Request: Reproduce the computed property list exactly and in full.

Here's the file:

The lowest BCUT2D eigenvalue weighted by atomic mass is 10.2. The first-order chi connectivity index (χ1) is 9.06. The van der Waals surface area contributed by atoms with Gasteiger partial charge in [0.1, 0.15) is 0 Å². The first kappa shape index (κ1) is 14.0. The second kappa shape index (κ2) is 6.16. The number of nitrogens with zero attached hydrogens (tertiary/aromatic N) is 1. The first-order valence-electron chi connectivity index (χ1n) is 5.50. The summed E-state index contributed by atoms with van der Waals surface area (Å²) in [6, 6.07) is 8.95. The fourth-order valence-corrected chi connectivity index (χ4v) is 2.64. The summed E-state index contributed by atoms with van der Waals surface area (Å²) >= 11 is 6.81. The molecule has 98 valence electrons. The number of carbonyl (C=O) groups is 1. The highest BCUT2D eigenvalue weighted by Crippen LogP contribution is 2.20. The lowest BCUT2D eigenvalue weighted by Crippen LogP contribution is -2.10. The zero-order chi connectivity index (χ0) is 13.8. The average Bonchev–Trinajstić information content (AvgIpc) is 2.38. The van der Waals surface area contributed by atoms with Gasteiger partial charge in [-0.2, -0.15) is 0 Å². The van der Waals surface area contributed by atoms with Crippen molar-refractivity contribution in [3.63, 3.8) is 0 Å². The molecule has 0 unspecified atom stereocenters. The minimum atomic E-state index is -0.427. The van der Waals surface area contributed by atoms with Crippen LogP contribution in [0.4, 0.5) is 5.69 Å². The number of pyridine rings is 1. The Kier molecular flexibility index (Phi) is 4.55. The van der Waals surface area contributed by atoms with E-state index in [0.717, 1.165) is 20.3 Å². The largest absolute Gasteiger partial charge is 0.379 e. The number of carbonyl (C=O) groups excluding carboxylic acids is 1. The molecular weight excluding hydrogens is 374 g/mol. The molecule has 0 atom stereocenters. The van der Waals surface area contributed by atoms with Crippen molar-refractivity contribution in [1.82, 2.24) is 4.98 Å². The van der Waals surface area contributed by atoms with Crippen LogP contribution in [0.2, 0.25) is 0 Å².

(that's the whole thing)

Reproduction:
The lowest BCUT2D eigenvalue weighted by atomic mass is 10.2. The first-order chi connectivity index (χ1) is 9.06. The van der Waals surface area contributed by atoms with Gasteiger partial charge in [0.1, 0.15) is 0 Å². The first kappa shape index (κ1) is 14.0. The second kappa shape index (κ2) is 6.16. The number of nitrogens with zero attached hydrogens (tertiary/aromatic N) is 1. The first-order valence-electron chi connectivity index (χ1n) is 5.50. The summed E-state index contributed by atoms with van der Waals surface area (Å²) in [6, 6.07) is 8.95. The fourth-order valence-corrected chi connectivity index (χ4v) is 2.64. The summed E-state index contributed by atoms with van der Waals surface area (Å²) >= 11 is 6.81. The molecule has 98 valence electrons. The number of carbonyl (C=O) groups is 1. The highest BCUT2D eigenvalue weighted by Crippen LogP contribution is 2.20. The lowest BCUT2D eigenvalue weighted by Crippen LogP contribution is -2.10. The zero-order chi connectivity index (χ0) is 13.8. The average Bonchev–Trinajstić information content (AvgIpc) is 2.38. The van der Waals surface area contributed by atoms with Gasteiger partial charge in [-0.2, -0.15) is 0 Å². The van der Waals surface area contributed by atoms with Crippen molar-refractivity contribution in [3.63, 3.8) is 0 Å². The molecule has 0 unspecified atom stereocenters. The minimum atomic E-state index is -0.427. The van der Waals surface area contributed by atoms with Crippen LogP contribution in [0.4, 0.5) is 5.69 Å². The number of pyridine rings is 1. The Kier molecular flexibility index (Phi) is 4.55. The van der Waals surface area contributed by atoms with E-state index in [0.717, 1.165) is 20.3 Å². The largest absolute Gasteiger partial charge is 0.379 e. The number of carbonyl (C=O) groups excluding carboxylic acids is 1. The molecular weight excluding hydrogens is 374 g/mol. The molecule has 0 atom stereocenters. The van der Waals surface area contributed by atoms with Crippen molar-refractivity contribution in [1.82, 2.24) is 4.98 Å². The van der Waals surface area contributed by atoms with Crippen LogP contribution in [0.2, 0.25) is 0 Å².